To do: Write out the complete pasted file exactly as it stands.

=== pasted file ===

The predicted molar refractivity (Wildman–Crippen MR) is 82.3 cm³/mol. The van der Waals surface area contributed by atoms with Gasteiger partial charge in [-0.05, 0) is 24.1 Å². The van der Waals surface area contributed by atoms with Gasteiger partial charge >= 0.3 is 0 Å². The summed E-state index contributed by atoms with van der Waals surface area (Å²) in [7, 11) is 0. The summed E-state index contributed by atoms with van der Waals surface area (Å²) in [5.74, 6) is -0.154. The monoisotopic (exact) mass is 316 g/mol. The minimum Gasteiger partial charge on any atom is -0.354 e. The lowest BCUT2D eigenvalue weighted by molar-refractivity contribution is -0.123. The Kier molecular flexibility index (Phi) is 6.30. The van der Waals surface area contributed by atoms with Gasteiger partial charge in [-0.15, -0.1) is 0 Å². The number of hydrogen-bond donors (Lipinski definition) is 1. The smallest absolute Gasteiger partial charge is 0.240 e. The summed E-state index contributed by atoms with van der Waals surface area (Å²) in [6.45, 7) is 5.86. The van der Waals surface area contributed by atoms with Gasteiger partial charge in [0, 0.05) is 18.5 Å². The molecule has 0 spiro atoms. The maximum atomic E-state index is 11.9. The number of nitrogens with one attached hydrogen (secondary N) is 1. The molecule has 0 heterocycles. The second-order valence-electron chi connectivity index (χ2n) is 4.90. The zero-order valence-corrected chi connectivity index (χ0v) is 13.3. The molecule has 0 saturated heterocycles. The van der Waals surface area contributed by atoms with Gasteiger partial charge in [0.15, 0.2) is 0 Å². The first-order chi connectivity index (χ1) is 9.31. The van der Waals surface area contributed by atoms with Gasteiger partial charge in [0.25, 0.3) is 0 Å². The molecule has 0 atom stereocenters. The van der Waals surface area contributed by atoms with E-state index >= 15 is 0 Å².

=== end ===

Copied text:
The predicted molar refractivity (Wildman–Crippen MR) is 82.3 cm³/mol. The van der Waals surface area contributed by atoms with Gasteiger partial charge in [-0.05, 0) is 24.1 Å². The van der Waals surface area contributed by atoms with Gasteiger partial charge >= 0.3 is 0 Å². The summed E-state index contributed by atoms with van der Waals surface area (Å²) in [7, 11) is 0. The summed E-state index contributed by atoms with van der Waals surface area (Å²) in [5.74, 6) is -0.154. The monoisotopic (exact) mass is 316 g/mol. The minimum Gasteiger partial charge on any atom is -0.354 e. The lowest BCUT2D eigenvalue weighted by molar-refractivity contribution is -0.123. The Kier molecular flexibility index (Phi) is 6.30. The van der Waals surface area contributed by atoms with Gasteiger partial charge in [-0.15, -0.1) is 0 Å². The number of hydrogen-bond donors (Lipinski definition) is 1. The smallest absolute Gasteiger partial charge is 0.240 e. The summed E-state index contributed by atoms with van der Waals surface area (Å²) in [6.45, 7) is 5.86. The van der Waals surface area contributed by atoms with Gasteiger partial charge in [0, 0.05) is 18.5 Å². The molecule has 0 spiro atoms. The maximum atomic E-state index is 11.9. The number of nitrogens with one attached hydrogen (secondary N) is 1. The molecule has 0 heterocycles. The second-order valence-electron chi connectivity index (χ2n) is 4.90. The zero-order valence-corrected chi connectivity index (χ0v) is 13.3. The molecule has 0 saturated heterocycles. The van der Waals surface area contributed by atoms with Gasteiger partial charge in [0.15, 0.2) is 0 Å². The first-order chi connectivity index (χ1) is 9.31. The van der Waals surface area contributed by atoms with Gasteiger partial charge in [0.25, 0.3) is 0 Å². The molecule has 0 atom stereocenters. The van der Waals surface area contributed by atoms with E-state index >= 15 is 0 Å².